Have you ever heard of coconut flour? I have been working with it for a couple of years now since it was introduced into the market, and I have learned a lot about it!
Tropical Traditions’ coconut flour, (which is the only coconut flour I use) is the fiber from the coconut meat after almost all the oil has been extracted to make Coconut Oil. It is certified organic, unsweetened, and contains no sulfites. It’s gluten free, making it a suitable wheat flour substitute for those with gluten and wheat allergies. It also high in protein and fiber, containing more fiber then gluten based grains. The coconut flour tastes very coconutty, and has a mildly pleasant sweet taste.For baking or cooking, you can substitute anywhere from 10 – 30% of regular flour for coconut flour to add extra fiber. Some recipes however, can be made with 100% coconut flour and be totally gluten free (and foolproof, no one would ever know!). The easiest ones to do this with are muffins, bars, pancakes, cakes and quick breads. (See recipe below).
Since coconut flour has no gluten, plenty of eggs must be used to make up for it. On average, for every 1 cup of coconut flour, 4-5 eggs must be used. To help with binding, sticky sweeteners can also be used, like brown rice syrup, maple syrup, etc. 1 tablespoon of ground flax seeds soaked in 3 tablespoons of water can also replace 1 egg in recipes, and this can be very helpful in coconut flour recipes. Keep in mind too that coconut flour is a very “thirsty” flour, and soaks up amazing amounts of liquid. So it’s very likely that you’ll have to increase the liquid amount in your recipe depending on what you are making.
A lot of recipes containing wheat flour can be converted to 100% coconut flour, but this will take time and patience. Coconut flour behaves differently from recipe to recipe, so a lot of tweaking and adjusting will have to be done. All my coconut flour recipes have been made with Tropical Traditions’ coconut flour; therefore I cannot assure you that they will work with different coconut flours, which might be higher in fiber and lower in protein content.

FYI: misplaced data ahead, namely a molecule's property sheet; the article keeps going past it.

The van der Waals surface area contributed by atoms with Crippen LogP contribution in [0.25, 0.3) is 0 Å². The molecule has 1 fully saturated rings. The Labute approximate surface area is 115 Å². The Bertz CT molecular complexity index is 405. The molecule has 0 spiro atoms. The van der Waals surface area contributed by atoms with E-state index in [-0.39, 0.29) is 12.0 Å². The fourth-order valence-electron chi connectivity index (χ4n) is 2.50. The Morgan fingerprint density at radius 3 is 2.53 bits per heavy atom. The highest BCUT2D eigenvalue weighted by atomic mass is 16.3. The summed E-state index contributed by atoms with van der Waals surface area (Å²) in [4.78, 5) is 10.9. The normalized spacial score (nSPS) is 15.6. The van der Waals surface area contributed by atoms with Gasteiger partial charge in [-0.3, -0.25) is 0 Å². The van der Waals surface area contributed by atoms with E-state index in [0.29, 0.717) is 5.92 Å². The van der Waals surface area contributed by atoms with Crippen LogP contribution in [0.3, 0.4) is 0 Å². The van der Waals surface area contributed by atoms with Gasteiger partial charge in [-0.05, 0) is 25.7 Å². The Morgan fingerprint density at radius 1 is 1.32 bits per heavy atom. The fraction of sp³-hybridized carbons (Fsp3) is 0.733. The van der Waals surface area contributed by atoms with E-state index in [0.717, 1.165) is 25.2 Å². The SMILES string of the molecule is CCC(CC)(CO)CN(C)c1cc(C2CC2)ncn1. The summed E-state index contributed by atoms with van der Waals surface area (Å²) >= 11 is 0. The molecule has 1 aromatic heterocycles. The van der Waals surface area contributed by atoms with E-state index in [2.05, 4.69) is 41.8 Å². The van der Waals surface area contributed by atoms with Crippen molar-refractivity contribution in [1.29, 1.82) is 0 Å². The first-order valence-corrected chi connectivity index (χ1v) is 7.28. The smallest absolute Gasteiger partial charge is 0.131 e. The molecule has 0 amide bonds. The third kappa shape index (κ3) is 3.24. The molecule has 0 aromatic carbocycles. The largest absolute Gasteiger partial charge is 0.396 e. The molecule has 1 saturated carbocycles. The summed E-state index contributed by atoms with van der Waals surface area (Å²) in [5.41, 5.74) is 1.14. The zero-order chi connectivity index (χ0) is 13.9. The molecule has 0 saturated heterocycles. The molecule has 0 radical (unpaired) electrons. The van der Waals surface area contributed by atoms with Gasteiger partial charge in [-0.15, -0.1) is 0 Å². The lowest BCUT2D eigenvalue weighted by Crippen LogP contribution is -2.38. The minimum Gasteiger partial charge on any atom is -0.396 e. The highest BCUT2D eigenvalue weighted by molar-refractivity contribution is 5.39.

Ways to use coconut flour are endless. You can use them to make a roux for gravy, add a tablespoon or so to smoothies and drinks for extra fiber, sprinkle on different dishes for a garnish and a coconut taste…use your imagination! Be creative!
And now a recipe using all coconut flour! This is a recipe I developed myself, and every time I’ve served it it’s been a hit. The brownies are dense and fudgy; packed full of dark chocolate goodness. No one will ever know they’re gluten free, unless you decide to tell them. If you love dark chocolate, you’ll love these.
Chocolate Fudge Brownies
YIELD: 24 bars
- 1 cup butter
- 2 cups brown sugar
- 8 1/4 oz. bittersweet chocolate
- 2 + tablespoons brown rice syrup
- 4 eggs
- 2 teaspoons vanilla extract
- 4 tablespoons unsweetened cocoa, (optional, recommended)
- 1 1/2 cups coconut flour
- 1 teaspoon baking powder
- 1/4 cup heavy cream
Preheat oven to 350 degrees F. Grease and dust an 11×8 pan with coconut oil and cocoa powder.
Place butter, sugar, chocolate, and brown rice syrup in a medium sized pot and melt on low heat, stirring until everything is well blended (mixture does not have to be smooth). Sift in the cocoa powder. Remove from heat and set aside to cool. Beat the eggs and vanilla extract together with an electric mixer until frothy. Then on low speed, mix in cooled chocolate mixture. Alternatively add in the flour, baking powder and heavy cream, beating mixture after each addition.
Pour mixture into the prepared pan and bake the brownies in the preheated oven for 30 minutes or until the top of the brownies is crisp and slightly cracked. (The inside of the brownies will be dense and soft to the touch.) Cool the brownies in the pan on a wire rack until cool. Cut into bars and serve. Frost with chocolate or vanilla frosting if desired. Enjoy!!
There you go! If you have any questions please feel free to ask me in a comment.
Posted by Sarah Shilhavy